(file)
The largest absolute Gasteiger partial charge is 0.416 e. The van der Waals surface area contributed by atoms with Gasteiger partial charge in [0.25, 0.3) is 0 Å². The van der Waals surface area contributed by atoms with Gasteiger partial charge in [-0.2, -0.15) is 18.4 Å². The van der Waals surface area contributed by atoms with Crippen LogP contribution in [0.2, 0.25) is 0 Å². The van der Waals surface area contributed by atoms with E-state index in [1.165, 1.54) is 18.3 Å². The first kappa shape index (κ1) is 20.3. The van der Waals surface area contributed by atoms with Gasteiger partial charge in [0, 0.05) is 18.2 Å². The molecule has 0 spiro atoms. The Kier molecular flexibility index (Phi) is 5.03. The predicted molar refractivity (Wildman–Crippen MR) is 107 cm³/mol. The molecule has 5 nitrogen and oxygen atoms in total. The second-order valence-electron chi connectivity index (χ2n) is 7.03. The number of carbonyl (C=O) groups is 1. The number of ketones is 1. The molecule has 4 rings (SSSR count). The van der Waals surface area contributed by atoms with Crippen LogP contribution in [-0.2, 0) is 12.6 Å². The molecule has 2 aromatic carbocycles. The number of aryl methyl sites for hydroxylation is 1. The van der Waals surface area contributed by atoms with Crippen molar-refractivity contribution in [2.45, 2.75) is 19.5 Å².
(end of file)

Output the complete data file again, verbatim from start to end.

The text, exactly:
The largest absolute Gasteiger partial charge is 0.416 e. The van der Waals surface area contributed by atoms with Gasteiger partial charge in [0.25, 0.3) is 0 Å². The van der Waals surface area contributed by atoms with Gasteiger partial charge in [-0.2, -0.15) is 18.4 Å². The van der Waals surface area contributed by atoms with Crippen LogP contribution in [0.2, 0.25) is 0 Å². The van der Waals surface area contributed by atoms with E-state index in [1.165, 1.54) is 18.3 Å². The first kappa shape index (κ1) is 20.3. The van der Waals surface area contributed by atoms with Gasteiger partial charge in [0, 0.05) is 18.2 Å². The molecule has 0 spiro atoms. The Kier molecular flexibility index (Phi) is 5.03. The predicted molar refractivity (Wildman–Crippen MR) is 107 cm³/mol. The molecule has 5 nitrogen and oxygen atoms in total. The second-order valence-electron chi connectivity index (χ2n) is 7.03. The number of carbonyl (C=O) groups is 1. The number of ketones is 1. The molecule has 4 rings (SSSR count). The van der Waals surface area contributed by atoms with Crippen LogP contribution in [-0.2, 0) is 12.6 Å². The molecule has 2 aromatic carbocycles. The number of aryl methyl sites for hydroxylation is 1. The van der Waals surface area contributed by atoms with Crippen molar-refractivity contribution in [2.45, 2.75) is 19.5 Å².